Kalpana Chawla

Born in Punjab, India, Dr. Kalpana Chawla was always interested in flying. Three years after becoming a naturalized U.S. citizen, she was among the 15th class of potential astronauts and she was the first Indian-American women to travel to space.

Judith Vaitukaitis

Dr. Judith Vaitukaitis jokes that if her name had gone on the product created as a result of her research no one would be able to pronounce it. That product was the first home pregnancy test.

Helen Mintz-Hittner

November 17 is World Prematurity Day, and today we would like to introduce you to Dr. Helen Mintz-Hittner, an opthomologist researching treatments for retinopathy of prematurity, or ROP.

Michelle Thaller

Dr. Michelle Thaller is the Deputy Director of Science Communications at NASA’s Goddard Space Flight Center as well as being an astronomer that studies binary stars and the life cycles of stars.

Lise Meitner

At her first research position physicist Dr. Lise Meitner wasn’t allowed to work in the lab “lest her hair catch on fire.” She would face sexism throughout her career but would co-discover a new element and the process of nuclear fission–a discovery that her male research partner would receive a Noble prize for while she was denied this honor due to her gender and Jewish heritage.

Helen Murray Free

Recipient of a National Medal of Technology and Innovation in 2009 Helen Murray Free also served as a president of the American Chemical Society and is known for the development of self-testing systems for those diagnosed with diabetes.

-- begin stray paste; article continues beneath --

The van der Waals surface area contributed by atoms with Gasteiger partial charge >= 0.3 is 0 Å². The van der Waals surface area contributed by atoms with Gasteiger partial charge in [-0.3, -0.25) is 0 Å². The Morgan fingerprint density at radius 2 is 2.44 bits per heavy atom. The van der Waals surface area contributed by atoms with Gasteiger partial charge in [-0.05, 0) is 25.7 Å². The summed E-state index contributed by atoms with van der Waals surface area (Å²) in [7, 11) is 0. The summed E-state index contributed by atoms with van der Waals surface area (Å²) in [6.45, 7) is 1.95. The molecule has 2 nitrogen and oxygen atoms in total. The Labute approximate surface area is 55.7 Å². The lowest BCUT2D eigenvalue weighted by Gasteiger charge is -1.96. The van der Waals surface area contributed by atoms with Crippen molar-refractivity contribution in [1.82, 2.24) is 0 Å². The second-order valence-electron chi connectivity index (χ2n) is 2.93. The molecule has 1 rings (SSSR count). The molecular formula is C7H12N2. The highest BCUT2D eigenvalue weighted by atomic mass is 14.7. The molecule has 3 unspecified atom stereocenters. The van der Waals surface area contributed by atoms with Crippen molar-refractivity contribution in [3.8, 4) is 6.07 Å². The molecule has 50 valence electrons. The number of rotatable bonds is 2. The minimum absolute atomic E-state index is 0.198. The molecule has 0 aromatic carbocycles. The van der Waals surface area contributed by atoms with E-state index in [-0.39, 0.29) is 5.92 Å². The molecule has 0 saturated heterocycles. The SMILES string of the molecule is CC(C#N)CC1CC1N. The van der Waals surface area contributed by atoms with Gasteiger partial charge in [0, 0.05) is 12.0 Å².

Johanna Gabrielle Ottelie “Tilly” Edinger

One of Dr. “Tilly” Edinger’s major findings was the evidence that evolution was a branching process where structures could evolved independently leading to the modern understanding of cladogenesis.

Lois M. Jones

In the archives of the Byrd Polar Climate Research Center at Ohio State University you can find papers and over 18,0000 slides documenting the research of Dr. Lois M Jones, leader of the first all-women Antarctica scientific expedition.

Grace Hopper

It was while Grace Hopper was working on the Mark II that a popular story about a moth shorting out a relay and Hopper making a comment about this “computer bug” started being circulated, and the moth can actually be found attached to the research log book.

Nansie Sharpless

Dr. Nansie Sharpless was the chief of the clinical neurospychopharmacological laboratory at Albert Einstein College of Medicine.

Mary Anning

It is said that Mary Anning was the inspiration for the tongue twister, “She sells sea shells by the seashore,” but in truth she didn’t just sell sea shells, she sold Jurassic era fossils.

Vandi Verma

The Curiosity Rover on Mars had a two-year mission and has surpassed that time frame functioning for over four years now and some of the credit for its long life can be given to its careful “drivers” like Dr. Vandi Verma.